I understand that a threat is a possible security violation that might exploit the vulnerability of a system, and a attack is an action on a system that harms the organisation in some way. Therefore, we should detect attacks and prevent or mitigate threats.

However, when I look on multiple cybersecurity sources focused on insider issues, the most of them talk only about the insider threats and do not talk about the insider attacks at all. In addition, they multiple times use the term insider threat even for actions that should be considered as attacks. You can see it, for example, in:

Can, please, someone explain me, what is the difference between insider attack and insider threat? Why it seems that it has a different meaning regarding insiders than in general usage? Why is mostly used term just insider threat?

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    I would consider threat to be a much broader term, which also includes attacks, because attacks are obviously pose a threat to the proper function of a company. – Steffen Ullrich Aug 12 '20 at 16:37
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    But isn't threat just a possibility of an attack? When we take it to the context of, for example, detection... Threat detection and attack detection sounds different for me - in threat detection I am looking for a possible issues that might end up with attacks, while in attack detection I detect a specific act that does harm. – Ylvetal Aug 12 '20 at 16:43

When we look at basic definitions of the terms threat and attack, we assume that there are two different entities while most don't realize that one could very easily be the cause for the other. Meaning, a threat exists and hence an attack would be possible. So when you talk about a threat, you are automatically talking about all the possible attacks that the threat might result in.

Having a weak password policy is a threat, and hence someone guessing your password as an attack is a very plausible scenario.

So when we talking about Insider threats, we are usually also combining the possible insider attacks that could result due to the presence of this threat. Not having adequate controls over access and auditing of an employees actions is a threat, and this threat may result in a number of insider attacks which may include things like "An employee stealing or leaking confidential information".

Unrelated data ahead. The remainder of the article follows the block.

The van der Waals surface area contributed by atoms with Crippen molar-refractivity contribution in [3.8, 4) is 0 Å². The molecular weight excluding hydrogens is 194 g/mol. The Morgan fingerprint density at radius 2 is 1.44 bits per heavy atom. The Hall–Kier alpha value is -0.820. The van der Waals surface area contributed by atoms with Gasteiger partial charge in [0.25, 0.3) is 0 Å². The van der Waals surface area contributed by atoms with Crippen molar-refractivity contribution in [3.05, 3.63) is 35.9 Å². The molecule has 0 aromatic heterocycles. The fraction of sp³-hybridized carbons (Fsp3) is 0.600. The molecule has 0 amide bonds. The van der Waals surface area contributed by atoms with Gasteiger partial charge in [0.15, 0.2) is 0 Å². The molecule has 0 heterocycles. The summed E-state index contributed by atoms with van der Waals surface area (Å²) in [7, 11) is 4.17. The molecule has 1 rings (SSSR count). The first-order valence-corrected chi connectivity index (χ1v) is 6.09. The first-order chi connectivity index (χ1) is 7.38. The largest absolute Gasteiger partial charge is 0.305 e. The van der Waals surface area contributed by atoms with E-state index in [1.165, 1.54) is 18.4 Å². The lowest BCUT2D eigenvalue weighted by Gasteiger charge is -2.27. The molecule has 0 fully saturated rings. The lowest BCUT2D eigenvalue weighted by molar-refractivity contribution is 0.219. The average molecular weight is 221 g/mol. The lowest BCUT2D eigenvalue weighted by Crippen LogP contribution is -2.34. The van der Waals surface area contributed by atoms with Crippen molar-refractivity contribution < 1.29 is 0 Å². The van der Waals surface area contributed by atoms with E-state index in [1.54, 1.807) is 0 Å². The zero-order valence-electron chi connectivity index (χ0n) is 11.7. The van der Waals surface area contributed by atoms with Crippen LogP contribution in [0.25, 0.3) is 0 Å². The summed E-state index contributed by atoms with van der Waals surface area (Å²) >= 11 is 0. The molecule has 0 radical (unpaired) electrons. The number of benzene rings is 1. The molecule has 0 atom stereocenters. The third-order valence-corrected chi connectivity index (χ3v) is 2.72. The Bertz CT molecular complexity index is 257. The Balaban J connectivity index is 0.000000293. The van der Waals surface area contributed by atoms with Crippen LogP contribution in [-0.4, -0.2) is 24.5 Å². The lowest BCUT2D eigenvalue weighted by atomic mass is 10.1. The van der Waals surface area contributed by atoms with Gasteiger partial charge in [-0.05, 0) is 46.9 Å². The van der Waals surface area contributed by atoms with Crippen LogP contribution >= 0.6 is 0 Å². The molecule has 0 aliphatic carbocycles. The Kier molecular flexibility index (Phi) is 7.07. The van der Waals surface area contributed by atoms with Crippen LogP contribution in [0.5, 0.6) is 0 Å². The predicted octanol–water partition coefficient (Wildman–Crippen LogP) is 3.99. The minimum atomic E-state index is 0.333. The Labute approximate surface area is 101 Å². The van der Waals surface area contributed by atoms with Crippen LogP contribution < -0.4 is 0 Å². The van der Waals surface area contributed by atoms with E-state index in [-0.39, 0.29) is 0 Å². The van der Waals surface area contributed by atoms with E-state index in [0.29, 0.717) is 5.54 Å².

When talking about insider threats, we usually will only see these "insider attacks" after it has happened, and not while the insider threat is being exploited, unlike external threats where we define marked boundaries between internal and external attack surfaces. So you can easily position a system at this boundary and detect an anomaly and maybe stop it before it causes harm.

To give a very basic example, for my home, I can have a security guard or an alarm system to alert me of any external threat/attack and you may prevent it with its help. My kids can steal a cookie from the cookie jar, which is an insider threat and all I can do is put it high above their reach to eliminate the threat.

Hope that helps clears your confusion.

  • Thank you very much for the explanaiton... just to be sure I understand it right (and then I'll accept the answer), I will use those terms in context: can you confirm whether these statements are true? 1. when I look for insider threats, I want to find the issues that might lead to possible insider attacks 2. when I look for insider attacks, I want to find the real actions that were or are damaging the organization (based on whether I do it realtime or not) 3. when I want to mitigate/prevent insider attacks, I have to mitigate/prevent insider threats – Ylvetal Aug 13 '20 at 9:22

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